FDA Delays Approval of New Anemia Drug
In the wake of the U.S. Food and Drug Administration's concern about the safety of anemia treatment drugs, the Swiss pharmaceutical firm Roche has announced the federal agency has delayed approving its drug, Mircera.
The Associated Press reports that Roche won't say specifically what questions the FDA wants answered about Mircera, but a company spokesperson said it has received an FDA draft for the drug's labeling. She added that no approval would be given until the FDA met in the fall to discuss the safety of drugs used to combat anemia in patients with kidney disease, for which Mircera was designed.
If approved, Mircera would compete with Amgen's Aranesp and Epogen and Johnson and Johnson's Procrit. An FDA advisory panel last week recommended warning labels for Aranesp and Epogen when they are used in treating anemia in cancer patients.
And the agency has already ordered increased warnings for all of the drugs, emphasizing increased risk of blood clots and heat attack when they are taken in high doses, the wire service said.
Scientists 'Add' an Hour to the 24-Hour Day
If you've ever complained that there weren't enough hours in the day to get things done, be patient. It may not be long before you get some extra time.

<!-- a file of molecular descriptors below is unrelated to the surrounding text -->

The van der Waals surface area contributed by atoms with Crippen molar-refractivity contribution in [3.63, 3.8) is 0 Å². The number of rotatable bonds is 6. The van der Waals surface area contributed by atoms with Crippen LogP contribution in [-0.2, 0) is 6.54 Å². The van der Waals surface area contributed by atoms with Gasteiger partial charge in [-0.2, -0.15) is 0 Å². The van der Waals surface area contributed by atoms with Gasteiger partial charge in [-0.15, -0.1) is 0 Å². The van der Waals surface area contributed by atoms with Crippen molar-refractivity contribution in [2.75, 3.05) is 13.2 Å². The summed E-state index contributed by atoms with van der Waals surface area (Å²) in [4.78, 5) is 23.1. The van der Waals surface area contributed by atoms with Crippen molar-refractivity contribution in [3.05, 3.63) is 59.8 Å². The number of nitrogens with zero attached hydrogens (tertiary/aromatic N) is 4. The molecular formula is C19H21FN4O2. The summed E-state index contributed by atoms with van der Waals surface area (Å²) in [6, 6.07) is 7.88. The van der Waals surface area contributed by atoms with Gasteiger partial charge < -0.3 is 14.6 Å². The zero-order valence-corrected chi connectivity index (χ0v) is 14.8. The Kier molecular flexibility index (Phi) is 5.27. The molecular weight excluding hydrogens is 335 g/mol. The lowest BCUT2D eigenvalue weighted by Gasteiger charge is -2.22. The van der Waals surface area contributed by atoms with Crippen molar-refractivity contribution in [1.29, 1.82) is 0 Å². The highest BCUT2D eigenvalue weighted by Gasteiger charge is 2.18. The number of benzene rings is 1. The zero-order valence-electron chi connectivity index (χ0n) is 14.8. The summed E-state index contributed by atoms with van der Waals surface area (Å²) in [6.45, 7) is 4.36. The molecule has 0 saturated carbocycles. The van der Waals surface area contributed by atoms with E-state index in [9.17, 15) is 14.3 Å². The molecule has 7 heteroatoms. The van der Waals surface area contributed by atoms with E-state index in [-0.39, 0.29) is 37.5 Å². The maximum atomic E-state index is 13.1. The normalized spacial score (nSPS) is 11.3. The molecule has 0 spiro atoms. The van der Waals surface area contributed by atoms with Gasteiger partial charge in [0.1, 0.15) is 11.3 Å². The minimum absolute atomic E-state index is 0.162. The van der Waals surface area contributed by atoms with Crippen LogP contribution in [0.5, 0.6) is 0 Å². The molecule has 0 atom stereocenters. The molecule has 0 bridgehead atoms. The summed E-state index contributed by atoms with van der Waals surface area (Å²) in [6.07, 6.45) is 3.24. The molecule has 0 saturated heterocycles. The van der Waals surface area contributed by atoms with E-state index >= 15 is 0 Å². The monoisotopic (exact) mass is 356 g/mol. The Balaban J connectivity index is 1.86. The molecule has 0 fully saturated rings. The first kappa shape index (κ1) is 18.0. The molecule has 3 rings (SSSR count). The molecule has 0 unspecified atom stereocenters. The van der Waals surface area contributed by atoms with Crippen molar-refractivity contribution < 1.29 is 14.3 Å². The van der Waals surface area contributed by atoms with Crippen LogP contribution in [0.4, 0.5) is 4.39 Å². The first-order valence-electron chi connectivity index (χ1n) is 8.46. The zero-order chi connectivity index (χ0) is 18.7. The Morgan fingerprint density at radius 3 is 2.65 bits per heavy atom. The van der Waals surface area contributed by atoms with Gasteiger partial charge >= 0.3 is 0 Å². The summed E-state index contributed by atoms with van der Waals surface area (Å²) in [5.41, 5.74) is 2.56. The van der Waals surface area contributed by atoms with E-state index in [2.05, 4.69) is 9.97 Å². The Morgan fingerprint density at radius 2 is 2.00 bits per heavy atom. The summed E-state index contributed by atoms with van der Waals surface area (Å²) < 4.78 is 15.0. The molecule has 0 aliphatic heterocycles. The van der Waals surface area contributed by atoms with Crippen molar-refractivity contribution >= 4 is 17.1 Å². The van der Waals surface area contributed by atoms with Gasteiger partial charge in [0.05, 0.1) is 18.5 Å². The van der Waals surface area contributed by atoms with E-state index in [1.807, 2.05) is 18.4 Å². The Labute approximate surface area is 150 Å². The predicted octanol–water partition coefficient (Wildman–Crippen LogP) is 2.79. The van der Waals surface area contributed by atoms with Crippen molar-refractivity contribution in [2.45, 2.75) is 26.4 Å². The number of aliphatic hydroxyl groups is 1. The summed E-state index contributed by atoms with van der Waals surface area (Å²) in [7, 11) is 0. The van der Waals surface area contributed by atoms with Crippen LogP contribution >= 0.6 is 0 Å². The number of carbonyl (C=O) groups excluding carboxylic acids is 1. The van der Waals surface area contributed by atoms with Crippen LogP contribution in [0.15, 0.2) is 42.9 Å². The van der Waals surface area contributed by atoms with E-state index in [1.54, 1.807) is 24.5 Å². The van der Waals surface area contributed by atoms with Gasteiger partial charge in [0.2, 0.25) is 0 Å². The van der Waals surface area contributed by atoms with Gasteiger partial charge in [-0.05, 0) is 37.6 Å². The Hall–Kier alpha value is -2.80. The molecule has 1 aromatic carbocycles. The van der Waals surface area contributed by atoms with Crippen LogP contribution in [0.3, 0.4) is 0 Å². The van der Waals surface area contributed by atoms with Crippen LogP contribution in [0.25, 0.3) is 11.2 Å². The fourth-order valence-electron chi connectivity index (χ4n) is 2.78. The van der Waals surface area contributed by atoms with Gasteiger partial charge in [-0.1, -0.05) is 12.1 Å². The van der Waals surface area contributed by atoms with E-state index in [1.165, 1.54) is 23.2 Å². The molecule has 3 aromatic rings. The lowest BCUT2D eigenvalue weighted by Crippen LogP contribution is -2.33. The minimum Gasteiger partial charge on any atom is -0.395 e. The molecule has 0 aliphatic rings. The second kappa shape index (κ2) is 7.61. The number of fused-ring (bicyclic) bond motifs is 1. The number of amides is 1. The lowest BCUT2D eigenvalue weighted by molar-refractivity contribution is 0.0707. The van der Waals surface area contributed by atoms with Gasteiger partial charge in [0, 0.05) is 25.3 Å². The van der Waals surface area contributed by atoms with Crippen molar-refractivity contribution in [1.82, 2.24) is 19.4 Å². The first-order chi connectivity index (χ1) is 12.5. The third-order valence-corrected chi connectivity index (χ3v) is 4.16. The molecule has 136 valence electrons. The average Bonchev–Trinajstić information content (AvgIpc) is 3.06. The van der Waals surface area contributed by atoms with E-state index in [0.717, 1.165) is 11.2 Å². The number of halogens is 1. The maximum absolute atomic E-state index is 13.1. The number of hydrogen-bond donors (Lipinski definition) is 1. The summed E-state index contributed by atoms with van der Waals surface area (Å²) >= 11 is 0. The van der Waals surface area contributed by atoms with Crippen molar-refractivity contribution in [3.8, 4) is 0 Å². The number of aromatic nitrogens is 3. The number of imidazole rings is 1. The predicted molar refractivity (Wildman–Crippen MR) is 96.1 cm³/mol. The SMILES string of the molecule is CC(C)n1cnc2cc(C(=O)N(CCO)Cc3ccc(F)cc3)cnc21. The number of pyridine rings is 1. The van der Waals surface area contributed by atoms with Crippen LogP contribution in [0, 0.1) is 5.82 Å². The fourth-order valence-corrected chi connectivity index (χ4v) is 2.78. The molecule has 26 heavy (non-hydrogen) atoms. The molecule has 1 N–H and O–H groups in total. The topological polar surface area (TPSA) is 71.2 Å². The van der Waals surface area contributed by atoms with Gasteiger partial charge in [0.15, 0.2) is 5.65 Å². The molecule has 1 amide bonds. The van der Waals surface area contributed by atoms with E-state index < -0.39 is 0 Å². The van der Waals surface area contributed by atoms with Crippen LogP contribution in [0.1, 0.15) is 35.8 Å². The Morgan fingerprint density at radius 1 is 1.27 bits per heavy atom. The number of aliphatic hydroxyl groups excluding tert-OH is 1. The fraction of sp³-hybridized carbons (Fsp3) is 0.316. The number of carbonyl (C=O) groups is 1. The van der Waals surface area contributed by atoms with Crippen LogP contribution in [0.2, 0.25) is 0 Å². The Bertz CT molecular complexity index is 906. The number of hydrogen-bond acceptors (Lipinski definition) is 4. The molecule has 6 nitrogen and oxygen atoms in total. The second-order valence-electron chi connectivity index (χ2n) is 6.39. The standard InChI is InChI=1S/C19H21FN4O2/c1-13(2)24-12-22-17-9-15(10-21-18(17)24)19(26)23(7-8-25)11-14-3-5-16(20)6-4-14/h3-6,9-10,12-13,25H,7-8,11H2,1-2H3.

According to BBC News, researchers from the United States and France have conducted an experiment that suggests it might be possible to "stretch" our day beyond 24 hours.
The research, which was published in the May 14 issue of the Proceedings of the National Academy of Sciences, had 12 volunteers who were subjected to bright, pulsing light in a controlled environment that blocked out any difference between night and day.
This, in turn, adjusted the natural human circadian rhythm, programmed in many species to match the 24-hour cycle that makes up one day.
According to BBC, using the pulses of bright light, the scientists were able to reprogram the study subjects, "adding" an average of an extra hour to their day.
Why would this be necessary? "Jet-lag, shift work and circadian disorders such as advanced and delayed sleep phase syndromes are all associated, to different extents, with a condition where the circadian system is out of synchrony with the light/dark cycle," the BBC quotes the scientists as saying.
Where Do People Live the Longest?
If you want your son to have a long life -- in fact, statistically the longest life expectancy on earth -- move to San Marino, a small republic on a hill near the Adriatic sea, surrounded by Italy.
And if you have a daughter and want her lifespan to be longest, you can move across to the Mediterranean to Monaco, or across the sea to Japan.
According to the Associated Press, these countries rank among the best for a person's longevity. The annual list was issued Friday by the World Health Organization (WHO). San Marino's male life expectancy is 80, and Japan and Monaco's (among others) female life expectancy is 86, the wire service reports.
The lowest life expectancy for both males and females is in Africa, the AP reports. Males in Sierra Leone, on the continent's west coast, have an average lifespan of only 37, which is the same for females in Swaziland, in the southern part of Africa.
The United States is on the high side in average lifespan, the AP reports, although not a leader in either category. U.S. males reach an average age of 75 and women can be expected to live to be 80.